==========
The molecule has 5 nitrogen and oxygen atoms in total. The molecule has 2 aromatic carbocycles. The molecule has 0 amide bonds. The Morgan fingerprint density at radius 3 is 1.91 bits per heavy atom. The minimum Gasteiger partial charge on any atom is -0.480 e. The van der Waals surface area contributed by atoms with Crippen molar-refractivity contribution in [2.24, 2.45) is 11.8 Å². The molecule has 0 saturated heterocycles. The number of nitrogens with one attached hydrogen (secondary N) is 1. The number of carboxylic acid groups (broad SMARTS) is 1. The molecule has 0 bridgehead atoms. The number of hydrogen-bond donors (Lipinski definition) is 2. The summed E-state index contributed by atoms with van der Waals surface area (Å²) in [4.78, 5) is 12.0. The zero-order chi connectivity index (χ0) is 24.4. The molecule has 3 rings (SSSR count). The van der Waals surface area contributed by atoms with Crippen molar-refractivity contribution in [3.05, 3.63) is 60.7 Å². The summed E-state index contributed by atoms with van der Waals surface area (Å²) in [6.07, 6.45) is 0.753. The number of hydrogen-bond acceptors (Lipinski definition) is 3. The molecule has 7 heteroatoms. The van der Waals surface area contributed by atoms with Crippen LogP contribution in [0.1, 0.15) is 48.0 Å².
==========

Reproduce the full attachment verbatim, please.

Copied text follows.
The molecule has 5 nitrogen and oxygen atoms in total. The molecule has 2 aromatic carbocycles. The molecule has 0 amide bonds. The Morgan fingerprint density at radius 3 is 1.91 bits per heavy atom. The minimum Gasteiger partial charge on any atom is -0.480 e. The van der Waals surface area contributed by atoms with Crippen molar-refractivity contribution in [2.24, 2.45) is 11.8 Å². The molecule has 0 saturated heterocycles. The number of nitrogens with one attached hydrogen (secondary N) is 1. The number of carboxylic acid groups (broad SMARTS) is 1. The molecule has 0 bridgehead atoms. The number of hydrogen-bond donors (Lipinski definition) is 2. The summed E-state index contributed by atoms with van der Waals surface area (Å²) in [4.78, 5) is 12.0. The zero-order chi connectivity index (χ0) is 24.4. The molecule has 3 rings (SSSR count). The van der Waals surface area contributed by atoms with Crippen molar-refractivity contribution in [3.05, 3.63) is 60.7 Å². The summed E-state index contributed by atoms with van der Waals surface area (Å²) in [6.07, 6.45) is 0.753. The number of hydrogen-bond acceptors (Lipinski definition) is 3. The molecule has 7 heteroatoms. The van der Waals surface area contributed by atoms with Crippen LogP contribution in [0.1, 0.15) is 48.0 Å².